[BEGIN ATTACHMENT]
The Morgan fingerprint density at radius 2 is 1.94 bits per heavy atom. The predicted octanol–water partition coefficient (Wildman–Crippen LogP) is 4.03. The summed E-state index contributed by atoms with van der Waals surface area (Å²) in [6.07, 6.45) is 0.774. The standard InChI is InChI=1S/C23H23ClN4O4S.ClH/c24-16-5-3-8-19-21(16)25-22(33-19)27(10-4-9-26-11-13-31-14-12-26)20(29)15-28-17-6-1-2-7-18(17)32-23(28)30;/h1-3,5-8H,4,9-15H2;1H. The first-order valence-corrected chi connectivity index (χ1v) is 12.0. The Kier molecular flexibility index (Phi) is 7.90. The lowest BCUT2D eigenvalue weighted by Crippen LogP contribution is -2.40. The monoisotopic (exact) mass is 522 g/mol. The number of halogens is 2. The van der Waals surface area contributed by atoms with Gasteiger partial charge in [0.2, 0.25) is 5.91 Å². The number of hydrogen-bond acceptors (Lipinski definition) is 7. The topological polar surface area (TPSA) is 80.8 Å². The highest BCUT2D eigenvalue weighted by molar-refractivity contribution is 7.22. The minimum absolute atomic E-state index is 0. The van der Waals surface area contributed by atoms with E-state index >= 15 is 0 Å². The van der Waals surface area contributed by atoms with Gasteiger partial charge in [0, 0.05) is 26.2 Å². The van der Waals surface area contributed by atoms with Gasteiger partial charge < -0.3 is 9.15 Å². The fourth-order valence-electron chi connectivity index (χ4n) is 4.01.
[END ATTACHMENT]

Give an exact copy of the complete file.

The Morgan fingerprint density at radius 2 is 1.94 bits per heavy atom. The predicted octanol–water partition coefficient (Wildman–Crippen LogP) is 4.03. The summed E-state index contributed by atoms with van der Waals surface area (Å²) in [6.07, 6.45) is 0.774. The standard InChI is InChI=1S/C23H23ClN4O4S.ClH/c24-16-5-3-8-19-21(16)25-22(33-19)27(10-4-9-26-11-13-31-14-12-26)20(29)15-28-17-6-1-2-7-18(17)32-23(28)30;/h1-3,5-8H,4,9-15H2;1H. The first-order valence-corrected chi connectivity index (χ1v) is 12.0. The Kier molecular flexibility index (Phi) is 7.90. The lowest BCUT2D eigenvalue weighted by Crippen LogP contribution is -2.40. The monoisotopic (exact) mass is 522 g/mol. The number of halogens is 2. The van der Waals surface area contributed by atoms with Gasteiger partial charge in [0.2, 0.25) is 5.91 Å². The number of hydrogen-bond acceptors (Lipinski definition) is 7. The topological polar surface area (TPSA) is 80.8 Å². The highest BCUT2D eigenvalue weighted by molar-refractivity contribution is 7.22. The minimum absolute atomic E-state index is 0. The van der Waals surface area contributed by atoms with E-state index >= 15 is 0 Å². The van der Waals surface area contributed by atoms with Gasteiger partial charge in [0, 0.05) is 26.2 Å². The van der Waals surface area contributed by atoms with Gasteiger partial charge < -0.3 is 9.15 Å². The fourth-order valence-electron chi connectivity index (χ4n) is 4.01.